Los Angeles County Supervisor Hilda L. Solis has released the following statement:
“I know that an incredible amount of work has gone into developing the plans for Mira Loma and the replacement project for the Men’s Central Jail. But the Board of Supervisors is rightfully judged on how we care for those in our custody.
With respect to Mira Loma, I continue to have concerns about the remote location of the facility and the detrimental impact this would have on visitation for women with their families. In many cases, the distance to Mira Loma is prohibitive to families being able to visit, just because of the time it takes to get out there, especially if children are involved. We know visitation is necessary for their rehabilitation and family stability.
This is why Supervisor Kuehl and I moved to create the Gender Responsive Advisory Board in 2015, which was charged with examining best practices to encourage family reunification and reduced recidivism for women. But our concerns about these issues have not been sufficiently addressed.
Furthermore, much has changed since these projects started moving five years ago. Significantly, in the last several years, legislation from the State, such as Propositions 47 and 64, have the potential to decrease jail populations in the County. These initiatives, which will lower the jail populations to levels that couldn’t have been foreseen a few years ago, and were never considered in any analysis.
Since then, this Board has taken a new approach and made significant investments in treatment and services, linked to diversion, reentry, and rehabilitation for people who are in our jails, or at risk of incarceration.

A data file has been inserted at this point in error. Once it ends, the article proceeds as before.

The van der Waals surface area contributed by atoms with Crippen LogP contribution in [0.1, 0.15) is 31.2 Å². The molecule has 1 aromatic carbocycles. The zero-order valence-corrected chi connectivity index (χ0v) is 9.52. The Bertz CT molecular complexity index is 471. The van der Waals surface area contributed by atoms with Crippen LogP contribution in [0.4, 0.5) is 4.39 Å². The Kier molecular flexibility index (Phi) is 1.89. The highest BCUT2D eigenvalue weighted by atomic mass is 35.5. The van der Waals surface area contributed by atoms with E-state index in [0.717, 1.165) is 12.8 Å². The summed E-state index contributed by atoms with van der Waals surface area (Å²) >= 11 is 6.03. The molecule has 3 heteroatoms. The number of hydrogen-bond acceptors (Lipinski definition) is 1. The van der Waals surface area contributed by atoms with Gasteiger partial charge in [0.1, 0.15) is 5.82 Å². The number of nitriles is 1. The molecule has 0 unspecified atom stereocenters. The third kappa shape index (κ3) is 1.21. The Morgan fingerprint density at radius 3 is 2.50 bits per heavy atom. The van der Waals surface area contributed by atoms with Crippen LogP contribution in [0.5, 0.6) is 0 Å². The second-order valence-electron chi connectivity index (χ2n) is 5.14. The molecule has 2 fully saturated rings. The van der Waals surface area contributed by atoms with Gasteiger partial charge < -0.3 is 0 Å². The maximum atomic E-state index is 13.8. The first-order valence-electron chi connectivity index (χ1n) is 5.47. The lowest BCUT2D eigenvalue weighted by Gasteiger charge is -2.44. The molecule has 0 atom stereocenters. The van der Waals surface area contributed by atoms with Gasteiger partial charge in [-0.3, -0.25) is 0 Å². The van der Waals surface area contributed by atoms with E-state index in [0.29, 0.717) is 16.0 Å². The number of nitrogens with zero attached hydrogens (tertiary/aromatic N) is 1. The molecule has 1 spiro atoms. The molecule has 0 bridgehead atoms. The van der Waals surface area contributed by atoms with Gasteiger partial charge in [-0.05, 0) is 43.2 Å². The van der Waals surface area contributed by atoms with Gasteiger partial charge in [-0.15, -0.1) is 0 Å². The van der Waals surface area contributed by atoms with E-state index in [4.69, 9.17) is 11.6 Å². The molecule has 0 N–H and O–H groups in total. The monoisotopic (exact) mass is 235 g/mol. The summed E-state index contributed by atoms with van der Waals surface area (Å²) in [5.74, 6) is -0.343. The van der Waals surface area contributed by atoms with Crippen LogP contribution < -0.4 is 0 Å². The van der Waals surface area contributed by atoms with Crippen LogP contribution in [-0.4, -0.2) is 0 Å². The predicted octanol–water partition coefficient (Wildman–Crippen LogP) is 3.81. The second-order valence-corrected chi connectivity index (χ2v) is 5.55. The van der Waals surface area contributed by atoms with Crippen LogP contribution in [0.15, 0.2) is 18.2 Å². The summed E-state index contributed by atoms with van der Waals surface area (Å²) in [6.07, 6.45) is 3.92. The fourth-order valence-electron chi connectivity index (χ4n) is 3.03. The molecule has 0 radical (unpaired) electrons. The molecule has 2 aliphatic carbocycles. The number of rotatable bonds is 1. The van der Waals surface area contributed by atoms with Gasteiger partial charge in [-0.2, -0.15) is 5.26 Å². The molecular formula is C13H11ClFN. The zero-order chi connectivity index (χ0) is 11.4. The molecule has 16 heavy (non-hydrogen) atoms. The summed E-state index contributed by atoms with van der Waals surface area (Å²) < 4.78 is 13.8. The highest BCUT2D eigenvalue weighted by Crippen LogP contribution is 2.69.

We created the Office of Diversion and Reentry and the Homeless Initiative, and the County is taking bold approaches to building and expanding our continuum of care for the spectrum of services necessary to address the rising mental health needs for those who are currently in our jails. We have also been pushing for bail reform to ensure that we are not detaining people simply because they are poor, who could be home with their families instead of detained. And, several years ago, I advocated for a comprehensive review of our entire jail population to understand the specific needs of women and people with mental health and substance abuse issues in our care.
Based on the significant change in tide we have seen in this County, across the state, and even nationally in recent years, I am interested in enhancing County services and investing in programs that are proven to reduce recidivism. LA County should be on the forefront of diversion and rehabilitation, rather than punishment and incarceration.
In that vein, I look forward to receiving more information from our County departments about how the concerns that continue to persist about Mira Loma and the Men’s Central Jail replacement project will be addressed. I will work with our departments and my colleagues on the Board of Supervisors to identify the status of all of our initiatives on diversion and mental health and substance abuse treatment, and determine how the County’s efforts, and the changes in state law, will impact the plans for both Mira Loma and the replacement of Men’s Central Jail.”